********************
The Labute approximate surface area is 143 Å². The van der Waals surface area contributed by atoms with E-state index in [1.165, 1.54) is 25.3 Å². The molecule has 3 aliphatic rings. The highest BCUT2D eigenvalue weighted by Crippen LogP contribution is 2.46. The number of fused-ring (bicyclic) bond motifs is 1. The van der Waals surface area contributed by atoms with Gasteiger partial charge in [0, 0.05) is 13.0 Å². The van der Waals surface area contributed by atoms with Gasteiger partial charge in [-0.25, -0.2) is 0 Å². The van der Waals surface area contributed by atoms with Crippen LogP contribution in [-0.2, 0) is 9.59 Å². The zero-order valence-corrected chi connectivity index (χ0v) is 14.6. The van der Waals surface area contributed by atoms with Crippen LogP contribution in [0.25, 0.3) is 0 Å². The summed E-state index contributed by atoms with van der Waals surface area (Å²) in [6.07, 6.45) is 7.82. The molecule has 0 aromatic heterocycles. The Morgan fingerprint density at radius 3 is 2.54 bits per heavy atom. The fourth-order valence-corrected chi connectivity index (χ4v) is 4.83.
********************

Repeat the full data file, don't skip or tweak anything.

The Labute approximate surface area is 143 Å². The van der Waals surface area contributed by atoms with E-state index in [1.165, 1.54) is 25.3 Å². The molecule has 3 aliphatic rings. The highest BCUT2D eigenvalue weighted by Crippen LogP contribution is 2.46. The number of fused-ring (bicyclic) bond motifs is 1. The van der Waals surface area contributed by atoms with Gasteiger partial charge in [0, 0.05) is 13.0 Å². The van der Waals surface area contributed by atoms with Gasteiger partial charge in [-0.25, -0.2) is 0 Å². The van der Waals surface area contributed by atoms with Crippen LogP contribution in [-0.2, 0) is 9.59 Å². The zero-order valence-corrected chi connectivity index (χ0v) is 14.6. The van der Waals surface area contributed by atoms with Crippen LogP contribution in [0.25, 0.3) is 0 Å². The summed E-state index contributed by atoms with van der Waals surface area (Å²) in [6.07, 6.45) is 7.82. The molecule has 0 aromatic heterocycles. The Morgan fingerprint density at radius 3 is 2.54 bits per heavy atom. The fourth-order valence-corrected chi connectivity index (χ4v) is 4.83.